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April 27th, 2023

“It was terrifying but I would do it all over again in a heartbeat.”

That’s what I usually tell people when they find out that I am a kidney donor and then they inevitably ask me “what was that like?”

My answer never changes either. And you know what? I really do mean it. If I had another kidney to spare, I would give that one away too. Not because I’m an altruistic, Mother Teresa-type who thrives on giving. Not even close. It’s because I got to see first hand the profound effect that live organ donation has on the lives of those who need it and I was forever changed that day. 

November 11, 2008. That’s “Kidney Day” for me and my younger sister-recipient, 4 years my junior. But that’s not where my journey began.  

You see, unlike many live donors, I had many years to think about, ponder, and make the very weighty decision to the question: “Will you donate your kidney?”

My younger sister, Amy Jo was born with only one functioning kidney. One kidney had never developed and the other had a major defect or dysfunction… in other words a multisyllabic word that I would never be able to repeat back to you if you paid me. In short, the doctors had to go in when she was only 5 years old, “clean out” the kidney that she did have and then send her on her way and wait until that kidney no longer functioned. 

She did fine for a few years and then one day they saw the tell-tale signs of regression and she started dialysis her Junior year of High School. They don’t exactly teach how to remove excess toxins from one’s body in Home Ec. 

At the time (1999), I was only 20 years old and wasn’t at the required donation age of 21. My eldest sister Michele then became her donor and although they were a 0 out of 6 tissue match, a live donor is better, by far. So they took Chelly’s kidney, pumped Amy Jo full of prednisone and other nasty chemicals that forced her body to accept this new foreign organ and off she went.

But they always knew. 

Somehow I always knew too.

One day she would need another kidney. 

And when that time came, would I be brave enough to donate to her?

On the outskirts of that question I think most people would probably be like me and quickly say “oh sure… you ever need anything, you call me.” That futuristic “one day” notion seemed so far away when I said I would donate that the heaviness of what I just agreed to never hit me until that fateful day in 2008. 

Earlier that year I had gotten THE call.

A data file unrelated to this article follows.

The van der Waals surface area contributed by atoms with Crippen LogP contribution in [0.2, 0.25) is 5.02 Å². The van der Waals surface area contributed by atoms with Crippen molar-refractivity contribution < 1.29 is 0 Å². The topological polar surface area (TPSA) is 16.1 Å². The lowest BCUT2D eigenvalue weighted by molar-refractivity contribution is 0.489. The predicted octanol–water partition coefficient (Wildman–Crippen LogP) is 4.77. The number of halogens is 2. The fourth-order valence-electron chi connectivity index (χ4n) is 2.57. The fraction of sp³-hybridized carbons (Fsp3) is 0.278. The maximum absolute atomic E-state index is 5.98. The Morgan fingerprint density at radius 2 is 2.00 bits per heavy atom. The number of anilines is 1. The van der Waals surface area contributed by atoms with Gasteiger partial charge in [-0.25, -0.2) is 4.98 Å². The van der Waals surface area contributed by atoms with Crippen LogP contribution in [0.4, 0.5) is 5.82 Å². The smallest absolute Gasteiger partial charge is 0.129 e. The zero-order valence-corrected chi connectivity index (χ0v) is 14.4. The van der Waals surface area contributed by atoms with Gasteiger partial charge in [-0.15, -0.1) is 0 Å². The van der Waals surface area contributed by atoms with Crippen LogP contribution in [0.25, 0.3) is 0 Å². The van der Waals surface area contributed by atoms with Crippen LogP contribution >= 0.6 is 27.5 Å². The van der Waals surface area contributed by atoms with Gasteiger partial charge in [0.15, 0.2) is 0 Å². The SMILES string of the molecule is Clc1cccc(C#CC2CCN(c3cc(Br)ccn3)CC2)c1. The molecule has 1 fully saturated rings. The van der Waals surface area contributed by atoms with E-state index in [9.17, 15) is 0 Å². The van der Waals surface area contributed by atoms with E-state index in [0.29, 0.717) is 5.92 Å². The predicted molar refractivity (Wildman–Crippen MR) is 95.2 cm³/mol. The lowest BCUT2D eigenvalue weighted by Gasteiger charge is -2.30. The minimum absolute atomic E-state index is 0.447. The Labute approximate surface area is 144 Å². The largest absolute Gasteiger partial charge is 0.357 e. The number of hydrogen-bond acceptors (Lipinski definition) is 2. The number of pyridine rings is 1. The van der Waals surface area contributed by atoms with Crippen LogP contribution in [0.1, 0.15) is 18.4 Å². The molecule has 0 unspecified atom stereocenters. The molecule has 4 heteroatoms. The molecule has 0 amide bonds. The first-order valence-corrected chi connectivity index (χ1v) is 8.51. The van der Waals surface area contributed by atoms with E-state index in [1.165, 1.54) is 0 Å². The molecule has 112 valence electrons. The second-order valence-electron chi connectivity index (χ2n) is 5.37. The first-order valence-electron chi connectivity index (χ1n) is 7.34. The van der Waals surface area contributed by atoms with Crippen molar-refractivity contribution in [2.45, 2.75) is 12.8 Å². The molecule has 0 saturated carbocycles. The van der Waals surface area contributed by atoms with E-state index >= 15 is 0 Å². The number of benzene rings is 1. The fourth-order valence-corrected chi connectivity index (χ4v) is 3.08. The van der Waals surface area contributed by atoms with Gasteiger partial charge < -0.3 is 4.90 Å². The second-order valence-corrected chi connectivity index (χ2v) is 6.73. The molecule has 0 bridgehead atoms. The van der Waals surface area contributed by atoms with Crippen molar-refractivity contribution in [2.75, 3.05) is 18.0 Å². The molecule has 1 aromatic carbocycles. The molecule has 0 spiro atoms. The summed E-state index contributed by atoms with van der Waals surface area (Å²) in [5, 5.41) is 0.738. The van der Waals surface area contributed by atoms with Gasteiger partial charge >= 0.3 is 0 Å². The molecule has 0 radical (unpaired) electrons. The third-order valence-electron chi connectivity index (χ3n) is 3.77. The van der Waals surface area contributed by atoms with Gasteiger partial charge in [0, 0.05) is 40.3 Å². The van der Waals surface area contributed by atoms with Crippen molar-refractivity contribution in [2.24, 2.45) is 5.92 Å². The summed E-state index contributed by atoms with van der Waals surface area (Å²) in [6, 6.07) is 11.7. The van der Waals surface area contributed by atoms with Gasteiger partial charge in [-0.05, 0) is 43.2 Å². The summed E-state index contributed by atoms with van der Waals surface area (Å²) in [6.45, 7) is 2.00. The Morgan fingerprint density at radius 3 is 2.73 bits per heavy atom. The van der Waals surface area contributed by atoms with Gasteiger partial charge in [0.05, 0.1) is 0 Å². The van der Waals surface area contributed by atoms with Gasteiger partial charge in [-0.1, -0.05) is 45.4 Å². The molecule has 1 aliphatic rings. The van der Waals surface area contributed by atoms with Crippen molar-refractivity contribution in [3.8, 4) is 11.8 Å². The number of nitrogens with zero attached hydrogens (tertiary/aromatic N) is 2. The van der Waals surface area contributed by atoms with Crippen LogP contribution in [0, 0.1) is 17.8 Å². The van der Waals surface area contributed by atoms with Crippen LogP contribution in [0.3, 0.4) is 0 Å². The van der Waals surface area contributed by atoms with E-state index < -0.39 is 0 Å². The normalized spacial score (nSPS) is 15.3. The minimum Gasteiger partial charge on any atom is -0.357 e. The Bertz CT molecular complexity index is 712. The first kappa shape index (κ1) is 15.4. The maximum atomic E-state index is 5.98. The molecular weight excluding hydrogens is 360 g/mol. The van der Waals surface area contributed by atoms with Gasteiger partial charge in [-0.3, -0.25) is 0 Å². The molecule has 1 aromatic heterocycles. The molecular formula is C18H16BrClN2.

The one that went something like “Hey the doctor’s said I need a new kidney… blah blah… will you?”

Before I knew it, they were First Class shipping 12 vials of my blood from Boston, where I lived to Salt Lake City, where my sister was. Then it was all a blur.

“You’re a 6 out of 6 match”

“How soon can you get here?”

“We need to schedule you for 500 tests that include a CAT scan, MRI, glucose, and even a comprehensive mental wellness exam.”

In a matter of weeks I had packed up my life, sold my car, and moved everything I had 3,000 miles to start the process of one of the biggest things I will ever do in my life. 

And you know what?

Amongst all the trepidation, anxiety, pain, healing… nothing and I truly mean nothing compares to the moment when our doctor came into my and my sister’s shared hospital room and announced that in the first 12 hours, my amazing little kidney cleaned out 11 liters of toxic fluid from Amy’s body.

I still get the chills when I think about it. 

Now that I am on the other side of all of that fear and duress I can only see the good that comes from this amazing thing I did. To give another human a new lease on life is a pleasure few will get to have. 

The thing is, not everyone is going to be able to donate their kidney. But there are still so many ways one can help further the cause. That’s why what companies like Global Transplant Solutions are doing is so very important. Each time we have a chance to donate our time and resources, the recipients win! 

And because of advancements in transplantation, there are even more ways to get involved. For instance, Global Transplant Solutions produces the Servators™ to preserve organs during their journey from donor to recipient across the country. And with the amazing ability to have multiple donors that solution becomes paramount. How cool is that?!

Ok, so you aren’t comfortable going under the knife, that’s ok. At the very least, I always recommend that you look at your local transplantation organization and find specific ways you can help businesses like GTS further the spread of hope around to the 106,000 people currently on the national donor waitlist. 

There’s so much you can do.